allocution

Definition from Wiktionary, the free dictionary
Jump to: navigation, search

English[edit]

Wikipedia has an article on:

Wikipedia

Etymology[edit]

From Latin allocūtiō (address)

Pronunciation[edit]

Noun[edit]

allocution (plural allocutions)

  1. A formal speech, especially one which is regarded as authoritative and forceful.
    • 1904, Joseph Conrad, Nostromo, ch. 2:
      The Minister of War, in a barrack-square allocution to the officers of the artillery regiment he had been inspecting, had declared the national honour sold to foreigners.
  2. (chiefly US, law) The question put to a convicted defendant by a judge after the rendering of the verdict in a trial, in which the defendant is asked whether he or she wishes to make a statement to the court before sentencing; the statement made by a defendant in response to such a question; the legal right of a defendant to make such a statement.
    • 1997, Caren Myers, "Encouraging Allocution at Capital Sentencing: A Proposal for Use Immunity," Columbia Law Review, vol. 97, no. 3, p. 788 n6:
      The term "allocution" refers to the personal right of a defendant to make a statement on his own behalf in an attempt to affect sentencing. . . . The word "allocution" is also frequently used . . . to describe the statement made by a defendant during a guilty plea proceeding.
  3. (chiefly US, law) The legal right of a victim, in some jurisdictions, to make a statement to a court prior to sentencing of a defendant convicted of a crime causing injury to that victim; the actual statement made to a court by a victim.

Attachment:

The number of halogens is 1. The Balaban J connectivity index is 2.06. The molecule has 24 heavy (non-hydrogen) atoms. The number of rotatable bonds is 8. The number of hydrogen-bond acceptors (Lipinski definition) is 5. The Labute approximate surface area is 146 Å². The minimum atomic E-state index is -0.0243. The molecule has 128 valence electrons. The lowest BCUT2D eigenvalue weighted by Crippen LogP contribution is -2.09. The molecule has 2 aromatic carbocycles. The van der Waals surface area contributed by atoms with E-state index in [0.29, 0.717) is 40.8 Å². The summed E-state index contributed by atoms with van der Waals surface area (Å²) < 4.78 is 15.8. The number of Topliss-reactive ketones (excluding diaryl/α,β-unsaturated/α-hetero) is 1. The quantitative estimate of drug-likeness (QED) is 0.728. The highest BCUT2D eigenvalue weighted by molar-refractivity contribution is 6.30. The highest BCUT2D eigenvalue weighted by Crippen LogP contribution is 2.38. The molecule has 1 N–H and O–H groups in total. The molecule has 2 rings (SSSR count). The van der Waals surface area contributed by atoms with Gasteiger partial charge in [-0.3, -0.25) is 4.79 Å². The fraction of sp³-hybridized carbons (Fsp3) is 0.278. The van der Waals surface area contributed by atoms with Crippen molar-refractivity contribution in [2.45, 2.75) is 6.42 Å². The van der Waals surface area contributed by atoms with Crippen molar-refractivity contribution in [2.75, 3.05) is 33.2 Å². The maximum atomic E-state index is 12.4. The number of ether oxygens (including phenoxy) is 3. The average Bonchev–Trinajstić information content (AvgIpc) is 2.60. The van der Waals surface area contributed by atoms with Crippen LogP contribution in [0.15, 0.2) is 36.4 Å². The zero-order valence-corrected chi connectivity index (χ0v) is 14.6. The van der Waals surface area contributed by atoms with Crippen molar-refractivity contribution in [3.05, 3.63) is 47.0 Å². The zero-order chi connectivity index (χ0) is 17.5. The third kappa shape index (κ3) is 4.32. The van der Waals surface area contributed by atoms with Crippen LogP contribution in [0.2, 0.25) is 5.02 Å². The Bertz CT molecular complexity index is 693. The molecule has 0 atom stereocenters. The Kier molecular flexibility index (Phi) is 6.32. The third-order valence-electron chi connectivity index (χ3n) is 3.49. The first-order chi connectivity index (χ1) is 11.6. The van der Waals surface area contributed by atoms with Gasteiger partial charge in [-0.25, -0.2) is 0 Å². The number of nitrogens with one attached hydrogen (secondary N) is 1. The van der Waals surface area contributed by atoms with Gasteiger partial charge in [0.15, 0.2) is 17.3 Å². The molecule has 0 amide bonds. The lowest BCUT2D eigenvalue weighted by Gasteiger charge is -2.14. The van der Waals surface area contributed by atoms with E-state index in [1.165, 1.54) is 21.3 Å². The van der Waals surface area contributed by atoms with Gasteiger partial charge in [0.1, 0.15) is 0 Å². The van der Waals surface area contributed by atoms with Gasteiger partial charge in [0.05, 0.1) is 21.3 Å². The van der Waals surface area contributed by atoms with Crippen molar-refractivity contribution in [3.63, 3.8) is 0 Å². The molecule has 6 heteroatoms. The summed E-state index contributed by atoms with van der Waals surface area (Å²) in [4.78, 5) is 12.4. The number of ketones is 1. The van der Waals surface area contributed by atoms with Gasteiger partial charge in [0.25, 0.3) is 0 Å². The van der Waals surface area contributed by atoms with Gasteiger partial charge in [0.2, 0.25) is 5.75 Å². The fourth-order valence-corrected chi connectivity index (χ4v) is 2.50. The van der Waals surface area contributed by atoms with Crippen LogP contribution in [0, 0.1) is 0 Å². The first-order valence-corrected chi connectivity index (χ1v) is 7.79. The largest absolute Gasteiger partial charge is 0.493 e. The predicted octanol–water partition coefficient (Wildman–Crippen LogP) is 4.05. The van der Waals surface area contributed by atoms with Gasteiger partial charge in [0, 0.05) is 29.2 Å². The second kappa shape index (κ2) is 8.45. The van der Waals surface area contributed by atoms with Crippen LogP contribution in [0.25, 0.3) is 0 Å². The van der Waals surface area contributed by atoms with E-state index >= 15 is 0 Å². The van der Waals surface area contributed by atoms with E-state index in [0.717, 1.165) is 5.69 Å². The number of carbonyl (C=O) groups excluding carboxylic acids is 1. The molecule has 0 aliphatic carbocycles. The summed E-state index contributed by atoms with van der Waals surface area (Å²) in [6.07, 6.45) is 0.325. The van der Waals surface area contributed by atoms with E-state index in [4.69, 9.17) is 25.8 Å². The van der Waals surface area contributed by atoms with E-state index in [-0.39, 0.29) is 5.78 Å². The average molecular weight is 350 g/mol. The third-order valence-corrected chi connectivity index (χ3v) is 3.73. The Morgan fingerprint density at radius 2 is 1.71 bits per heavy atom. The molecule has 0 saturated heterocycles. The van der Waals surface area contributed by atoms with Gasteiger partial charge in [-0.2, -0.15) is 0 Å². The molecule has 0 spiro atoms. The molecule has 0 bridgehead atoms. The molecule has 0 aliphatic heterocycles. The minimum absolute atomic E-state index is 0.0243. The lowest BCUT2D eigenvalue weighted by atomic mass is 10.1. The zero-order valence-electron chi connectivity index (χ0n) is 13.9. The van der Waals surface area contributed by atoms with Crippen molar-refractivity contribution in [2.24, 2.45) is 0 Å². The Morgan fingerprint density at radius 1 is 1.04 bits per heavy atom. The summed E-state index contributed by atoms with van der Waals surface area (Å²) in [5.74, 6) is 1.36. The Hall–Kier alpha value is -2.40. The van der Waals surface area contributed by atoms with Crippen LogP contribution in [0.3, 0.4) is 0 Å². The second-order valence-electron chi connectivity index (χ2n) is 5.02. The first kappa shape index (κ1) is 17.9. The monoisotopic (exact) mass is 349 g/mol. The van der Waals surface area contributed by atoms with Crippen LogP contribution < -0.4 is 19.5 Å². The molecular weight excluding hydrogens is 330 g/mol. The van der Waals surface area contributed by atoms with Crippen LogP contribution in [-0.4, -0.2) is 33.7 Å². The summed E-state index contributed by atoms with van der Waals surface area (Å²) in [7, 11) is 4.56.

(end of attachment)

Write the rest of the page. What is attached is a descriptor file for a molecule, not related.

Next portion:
• 1989, Karen L. Kennard, "The Victim's Veto: A Way to Increase Victim Impact on Criminal Case Dispositions," California Law Review, vol. 77, no. 2, p. 427 n49:
      As of July, 1985, 19 states permitted victim allocution at the sentencing phase of criminal trials.
  4. (Roman Catholicism) A pronouncement by a pope to an assembly of church officials concerning a matter of church policy.
    • 2004, Thomas Shannon and James Walter, "Implications of the Papal Allocution on Feeding Tubes," The Hastings Center Report, vol. 34, no. 4, p. 18:
      The recent papal allocution To the International Congress on Life-Sustaining Treatment and Vegetative State: Scientific Advances and Ethical Dilemmas has been the occasion for much discussion concering the use of artificial feeding tubes for nutrition and hydration.
  5. (communication, media) The mode of information dissemination in which media broadcasts are transmitted to multiple receivers with no or very limited capability of a two-way exchange of information.
    • 1993, I. Th. M. Snellen and Wim B. H. J. van de Donk (eds.), Public Administration in an Information Age, ISBN 9789051993950, p. 198 (Google preview):
      Allocution is the dissemination of information by a central unit towards a collectivity of decentral units, the central unit being both the source and the determining actor.
    • 2008, Christina Spurgeon, Advertising and New Media, ISBN 9780415430357, p. 5 (Google preview):
      Bordewijk and van Kaam describe the one-to-many architecture of modern broadcast mass media as ‘allocution’. This is the least responsive type of interactivity because it is not designed to support exchanges. . . . The one-way flow of information is under the programmatic control of the media service provider.

Related terms[edit]

References[edit]

  • Oxford English Dictionary, 2nd ed., 1989.
  • Random House Webster's Unabridged Electronic Dictionary, 1987-1996.

French[edit]

Etymology[edit]

Borrowed from Latin adlocutio.

Pronunciation[edit]

Noun[edit]

allocution f (plural allocutions)

  1. (short) speech